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ISP responds to face coverings, concealed carry concerns

A gun (WICS)
A gun (WICS)
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Illinois State Police released the following statement on the impact of the face coverings requirement on concealed carry:

“The Governor’s Executive Order regarding the wearing of masks or protective facial coverings in public settings during this serious global pandemic was not intended to negatively impact permit holders under the Illinois Concealed Carry Act while legally carrying firearms. The Executive Order does not require or suggest that law enforcement should arrest or criminally charge conceal carry license permit holders for wearing protective masks while in public as long as they are complying with the other provisions of the Illinois Concealed Carry Act and are not committing any other violations of Illinois law. ISP has confidence that law enforcement officers across the state will use appropriate judgment and that elected State’s Attorneys will likewise exercise sound prosecutorial discretion.”

Governor JB Pritzker announced last week that starting May 1, Illinois residents over the age of two, who are medically able to tolerate a face-covering, must wear a face-covering or a mask when in public.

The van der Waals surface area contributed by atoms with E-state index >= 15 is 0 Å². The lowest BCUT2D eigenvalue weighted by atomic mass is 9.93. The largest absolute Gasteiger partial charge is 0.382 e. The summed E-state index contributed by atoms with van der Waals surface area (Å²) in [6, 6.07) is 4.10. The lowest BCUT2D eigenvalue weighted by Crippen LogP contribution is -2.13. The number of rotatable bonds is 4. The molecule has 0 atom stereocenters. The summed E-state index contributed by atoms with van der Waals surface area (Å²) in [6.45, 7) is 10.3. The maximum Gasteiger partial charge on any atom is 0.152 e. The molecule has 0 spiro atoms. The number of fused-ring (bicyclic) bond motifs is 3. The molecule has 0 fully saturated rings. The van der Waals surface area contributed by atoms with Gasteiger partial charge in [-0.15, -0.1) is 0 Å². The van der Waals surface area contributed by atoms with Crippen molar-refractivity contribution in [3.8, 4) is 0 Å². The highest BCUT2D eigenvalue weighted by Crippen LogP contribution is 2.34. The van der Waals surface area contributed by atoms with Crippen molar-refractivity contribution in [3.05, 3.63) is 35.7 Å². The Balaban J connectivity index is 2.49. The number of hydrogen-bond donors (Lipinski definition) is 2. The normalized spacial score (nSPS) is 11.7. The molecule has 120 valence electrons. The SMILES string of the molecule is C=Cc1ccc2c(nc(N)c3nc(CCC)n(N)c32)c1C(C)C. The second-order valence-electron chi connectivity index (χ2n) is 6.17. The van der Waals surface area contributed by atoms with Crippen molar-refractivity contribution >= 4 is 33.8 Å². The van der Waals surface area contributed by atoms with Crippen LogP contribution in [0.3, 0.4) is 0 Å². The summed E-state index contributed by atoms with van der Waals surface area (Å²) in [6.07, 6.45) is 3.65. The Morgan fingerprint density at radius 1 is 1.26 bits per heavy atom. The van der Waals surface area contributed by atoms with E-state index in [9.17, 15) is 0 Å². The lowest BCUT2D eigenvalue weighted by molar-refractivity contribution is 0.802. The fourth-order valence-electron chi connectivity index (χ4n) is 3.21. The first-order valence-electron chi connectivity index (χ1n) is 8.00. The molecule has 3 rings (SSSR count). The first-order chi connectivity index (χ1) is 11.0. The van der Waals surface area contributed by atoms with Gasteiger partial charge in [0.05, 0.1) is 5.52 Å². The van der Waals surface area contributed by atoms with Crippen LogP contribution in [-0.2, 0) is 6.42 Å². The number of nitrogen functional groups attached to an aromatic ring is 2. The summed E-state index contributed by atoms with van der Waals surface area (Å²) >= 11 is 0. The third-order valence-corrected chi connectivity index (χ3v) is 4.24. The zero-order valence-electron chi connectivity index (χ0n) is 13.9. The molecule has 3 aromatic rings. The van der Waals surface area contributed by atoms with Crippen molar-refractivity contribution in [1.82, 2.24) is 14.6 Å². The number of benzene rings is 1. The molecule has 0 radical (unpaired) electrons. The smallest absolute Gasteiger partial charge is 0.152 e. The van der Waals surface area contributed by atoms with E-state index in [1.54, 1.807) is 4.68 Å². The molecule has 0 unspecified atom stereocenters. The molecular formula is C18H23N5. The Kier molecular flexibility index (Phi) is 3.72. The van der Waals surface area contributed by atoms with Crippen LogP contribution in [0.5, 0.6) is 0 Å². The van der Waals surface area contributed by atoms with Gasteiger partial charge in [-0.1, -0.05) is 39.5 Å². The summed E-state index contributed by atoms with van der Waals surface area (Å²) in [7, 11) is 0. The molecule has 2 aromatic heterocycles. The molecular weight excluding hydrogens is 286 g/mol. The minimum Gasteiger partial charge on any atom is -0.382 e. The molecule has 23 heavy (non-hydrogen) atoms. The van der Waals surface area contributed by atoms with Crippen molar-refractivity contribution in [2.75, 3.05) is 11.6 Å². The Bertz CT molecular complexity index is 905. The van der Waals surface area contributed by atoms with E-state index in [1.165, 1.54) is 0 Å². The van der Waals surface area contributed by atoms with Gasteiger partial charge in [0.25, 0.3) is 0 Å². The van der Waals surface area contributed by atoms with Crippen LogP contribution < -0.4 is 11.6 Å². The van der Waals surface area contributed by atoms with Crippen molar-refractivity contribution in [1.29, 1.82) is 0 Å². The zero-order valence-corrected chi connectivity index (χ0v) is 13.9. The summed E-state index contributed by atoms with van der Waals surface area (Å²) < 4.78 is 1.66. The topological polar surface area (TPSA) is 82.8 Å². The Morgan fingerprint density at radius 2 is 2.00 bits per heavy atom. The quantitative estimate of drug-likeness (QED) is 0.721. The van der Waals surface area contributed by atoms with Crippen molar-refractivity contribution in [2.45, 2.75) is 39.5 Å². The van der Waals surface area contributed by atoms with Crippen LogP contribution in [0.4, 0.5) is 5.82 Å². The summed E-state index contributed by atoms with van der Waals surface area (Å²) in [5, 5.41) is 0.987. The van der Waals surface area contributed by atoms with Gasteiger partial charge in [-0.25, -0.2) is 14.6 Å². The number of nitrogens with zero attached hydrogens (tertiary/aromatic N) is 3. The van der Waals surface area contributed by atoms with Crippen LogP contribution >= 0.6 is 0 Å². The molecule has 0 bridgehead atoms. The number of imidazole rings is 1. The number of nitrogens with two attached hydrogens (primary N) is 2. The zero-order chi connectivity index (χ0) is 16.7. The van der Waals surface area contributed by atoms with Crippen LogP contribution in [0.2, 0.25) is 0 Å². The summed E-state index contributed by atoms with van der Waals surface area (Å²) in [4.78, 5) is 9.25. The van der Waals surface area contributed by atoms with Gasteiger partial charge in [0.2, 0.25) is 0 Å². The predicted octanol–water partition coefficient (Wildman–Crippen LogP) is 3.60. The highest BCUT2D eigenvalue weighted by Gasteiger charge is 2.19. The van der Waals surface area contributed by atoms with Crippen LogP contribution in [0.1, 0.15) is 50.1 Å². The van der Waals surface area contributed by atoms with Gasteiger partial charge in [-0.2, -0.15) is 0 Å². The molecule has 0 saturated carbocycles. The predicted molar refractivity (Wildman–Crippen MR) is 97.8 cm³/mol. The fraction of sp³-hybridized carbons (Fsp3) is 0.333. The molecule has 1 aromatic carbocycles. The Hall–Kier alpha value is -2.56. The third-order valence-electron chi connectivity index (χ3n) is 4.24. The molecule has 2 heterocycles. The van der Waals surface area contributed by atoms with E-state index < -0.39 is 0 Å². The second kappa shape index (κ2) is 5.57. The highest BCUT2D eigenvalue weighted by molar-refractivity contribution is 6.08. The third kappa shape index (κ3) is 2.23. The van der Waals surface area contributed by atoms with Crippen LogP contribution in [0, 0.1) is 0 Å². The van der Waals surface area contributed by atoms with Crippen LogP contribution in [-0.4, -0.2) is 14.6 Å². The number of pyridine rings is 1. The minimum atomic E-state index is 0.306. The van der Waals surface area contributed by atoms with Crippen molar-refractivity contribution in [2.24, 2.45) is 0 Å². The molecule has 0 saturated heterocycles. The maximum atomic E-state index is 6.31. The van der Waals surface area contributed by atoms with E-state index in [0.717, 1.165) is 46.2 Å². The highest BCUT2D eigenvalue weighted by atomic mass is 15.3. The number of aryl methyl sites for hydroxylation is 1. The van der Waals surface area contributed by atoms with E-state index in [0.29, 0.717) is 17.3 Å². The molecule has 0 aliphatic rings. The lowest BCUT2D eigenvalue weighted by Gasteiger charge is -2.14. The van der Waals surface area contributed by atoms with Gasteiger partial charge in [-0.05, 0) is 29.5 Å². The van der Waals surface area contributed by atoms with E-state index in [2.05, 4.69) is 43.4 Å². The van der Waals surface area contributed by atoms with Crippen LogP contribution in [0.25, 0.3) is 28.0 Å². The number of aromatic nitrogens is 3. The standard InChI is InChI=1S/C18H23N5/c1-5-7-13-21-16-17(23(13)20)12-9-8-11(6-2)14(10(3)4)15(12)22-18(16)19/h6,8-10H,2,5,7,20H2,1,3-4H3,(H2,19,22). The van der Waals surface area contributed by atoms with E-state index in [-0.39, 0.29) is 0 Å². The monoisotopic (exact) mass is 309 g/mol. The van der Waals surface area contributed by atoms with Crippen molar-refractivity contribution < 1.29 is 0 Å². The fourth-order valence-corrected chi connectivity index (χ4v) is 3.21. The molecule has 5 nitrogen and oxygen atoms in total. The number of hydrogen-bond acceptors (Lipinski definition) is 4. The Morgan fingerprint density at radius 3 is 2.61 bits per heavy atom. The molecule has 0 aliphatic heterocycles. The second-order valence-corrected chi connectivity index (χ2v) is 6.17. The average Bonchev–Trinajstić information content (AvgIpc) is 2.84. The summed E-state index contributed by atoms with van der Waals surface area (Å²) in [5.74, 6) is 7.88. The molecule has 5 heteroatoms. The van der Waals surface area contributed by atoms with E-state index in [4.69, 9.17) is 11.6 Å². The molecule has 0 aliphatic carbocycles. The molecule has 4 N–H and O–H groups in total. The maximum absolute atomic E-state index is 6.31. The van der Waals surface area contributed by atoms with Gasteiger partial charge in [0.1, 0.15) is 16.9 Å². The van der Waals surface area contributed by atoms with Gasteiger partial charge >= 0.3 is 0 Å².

This applies to any public place where people can’t maintain a six-foot social distance. Face-coverings are also required in public indoor spaces such as stores.

Concerns have now been brought up that wearing a mask in public while concealing a firearm could put those carrying a gun in harm's way.

Those with concealed carry permits who are following this rule could potentially be breaking Illinois law.

According to Illinois Compiled Statutes, Chapter 38, Sec. 24-1. under unlawful use of weapons, it states:

a) a person commits the offense of unlawful use of weapons when he knowingly:

9) carries or possesses in a vehicle or on or about his or her person any pistol, revolver, stun gun or taser or firearm or ballistic knife when he or she is hooded, robed or masked in such manner as to conceal his or her identity;

According to the law, this is a class 4 felony.

Although this is one of the least severe penalties, it can still carry a potential jail sentence between 1 to 3 years.

FOX Illinois sent a question into Governor Pritzker Monday afternoon during his daily press conference asking for clarification on this issue, but we did not get a response.

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This is an issue that many viewers are showing concerns about, and we will continue to follow up as we receive more information.

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